A federal court Thursday is scheduled to begin hearing arguments over the state’s new legislative district lines, and whether they strictly followed the terms of the Voting Rights Act or were an attempt to dilute black lawmakers’ influence on legislation. The lawsuit, bought by the Alabama Legislature’s Black Legislative Caucus, alleges that that a reapportionment plan approved by the Republican-majority Legislature in 2012 — and ultimately approved by the U.S. Justice Department — pushes black voters, who tend to vote Democratic, into a limited number of districts, and limits their ability to form coalitions with white voters. The Caucus alleges that violates Section 2 of the 1965 Voting Rights Act, which prohibits voting practices that discriminate on the basis of race.
“The packing of black voters in the 27 House districts and 8 Senate districts with black voting-age majorities has the purpose and the effect of politically segregating the elected representatives of African-American voters and of minimizing their ability to participate in the legislative process and to influence the outcomes of legislation,” said the original complaint, filed a year ago Saturday.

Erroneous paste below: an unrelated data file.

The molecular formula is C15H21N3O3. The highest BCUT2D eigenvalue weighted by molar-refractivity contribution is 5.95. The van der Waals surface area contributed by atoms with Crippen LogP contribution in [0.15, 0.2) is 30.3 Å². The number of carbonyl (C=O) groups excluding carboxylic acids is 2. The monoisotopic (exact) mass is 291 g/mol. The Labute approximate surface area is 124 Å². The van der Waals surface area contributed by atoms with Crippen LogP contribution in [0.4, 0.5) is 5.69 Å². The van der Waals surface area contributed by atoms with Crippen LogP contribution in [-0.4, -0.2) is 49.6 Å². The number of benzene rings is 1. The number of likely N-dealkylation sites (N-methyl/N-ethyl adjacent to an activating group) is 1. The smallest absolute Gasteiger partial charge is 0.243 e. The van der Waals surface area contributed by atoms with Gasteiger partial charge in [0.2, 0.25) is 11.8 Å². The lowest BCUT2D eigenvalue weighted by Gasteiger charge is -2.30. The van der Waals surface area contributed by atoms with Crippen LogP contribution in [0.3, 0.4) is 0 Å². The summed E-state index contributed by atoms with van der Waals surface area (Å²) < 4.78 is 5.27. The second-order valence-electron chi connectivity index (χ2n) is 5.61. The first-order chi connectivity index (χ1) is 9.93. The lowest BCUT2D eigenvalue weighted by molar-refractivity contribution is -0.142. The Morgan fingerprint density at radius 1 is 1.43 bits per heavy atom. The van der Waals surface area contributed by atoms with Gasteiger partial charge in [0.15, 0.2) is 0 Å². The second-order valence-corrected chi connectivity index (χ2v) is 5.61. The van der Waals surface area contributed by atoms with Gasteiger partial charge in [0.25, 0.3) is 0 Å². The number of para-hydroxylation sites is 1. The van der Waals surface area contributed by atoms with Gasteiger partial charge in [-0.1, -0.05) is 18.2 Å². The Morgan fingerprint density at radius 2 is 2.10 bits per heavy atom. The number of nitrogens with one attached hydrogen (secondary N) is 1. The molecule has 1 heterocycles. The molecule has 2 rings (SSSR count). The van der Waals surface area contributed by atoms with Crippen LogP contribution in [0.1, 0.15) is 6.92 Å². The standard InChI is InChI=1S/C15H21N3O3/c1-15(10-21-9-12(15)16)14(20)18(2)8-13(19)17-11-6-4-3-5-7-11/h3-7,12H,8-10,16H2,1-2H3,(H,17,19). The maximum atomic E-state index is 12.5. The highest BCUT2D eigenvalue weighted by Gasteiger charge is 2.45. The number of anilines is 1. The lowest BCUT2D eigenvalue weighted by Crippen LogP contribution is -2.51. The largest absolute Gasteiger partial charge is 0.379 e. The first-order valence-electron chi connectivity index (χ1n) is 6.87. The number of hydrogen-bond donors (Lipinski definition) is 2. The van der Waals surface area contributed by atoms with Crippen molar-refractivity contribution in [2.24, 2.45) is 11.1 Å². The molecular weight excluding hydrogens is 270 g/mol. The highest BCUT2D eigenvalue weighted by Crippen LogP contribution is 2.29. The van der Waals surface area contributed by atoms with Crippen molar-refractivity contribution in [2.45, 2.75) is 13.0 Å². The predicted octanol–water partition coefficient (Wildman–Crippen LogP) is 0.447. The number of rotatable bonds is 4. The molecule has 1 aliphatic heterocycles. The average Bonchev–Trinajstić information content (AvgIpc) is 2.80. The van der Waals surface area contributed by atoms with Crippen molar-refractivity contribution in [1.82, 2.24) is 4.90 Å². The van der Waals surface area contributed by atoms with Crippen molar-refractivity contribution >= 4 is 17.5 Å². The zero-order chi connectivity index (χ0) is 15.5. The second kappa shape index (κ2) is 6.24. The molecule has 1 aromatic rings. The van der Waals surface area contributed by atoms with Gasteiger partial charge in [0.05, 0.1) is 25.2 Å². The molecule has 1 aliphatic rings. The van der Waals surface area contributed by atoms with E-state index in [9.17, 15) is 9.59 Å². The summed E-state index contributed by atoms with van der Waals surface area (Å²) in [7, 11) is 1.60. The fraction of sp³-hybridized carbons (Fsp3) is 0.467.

Attempts to reach attorneys for the state Wednesday were unsuccessful. The state has argued in filings that it had to address the state’s black-majority districts, which had lost significant population since the last round of reapportionment in 2001.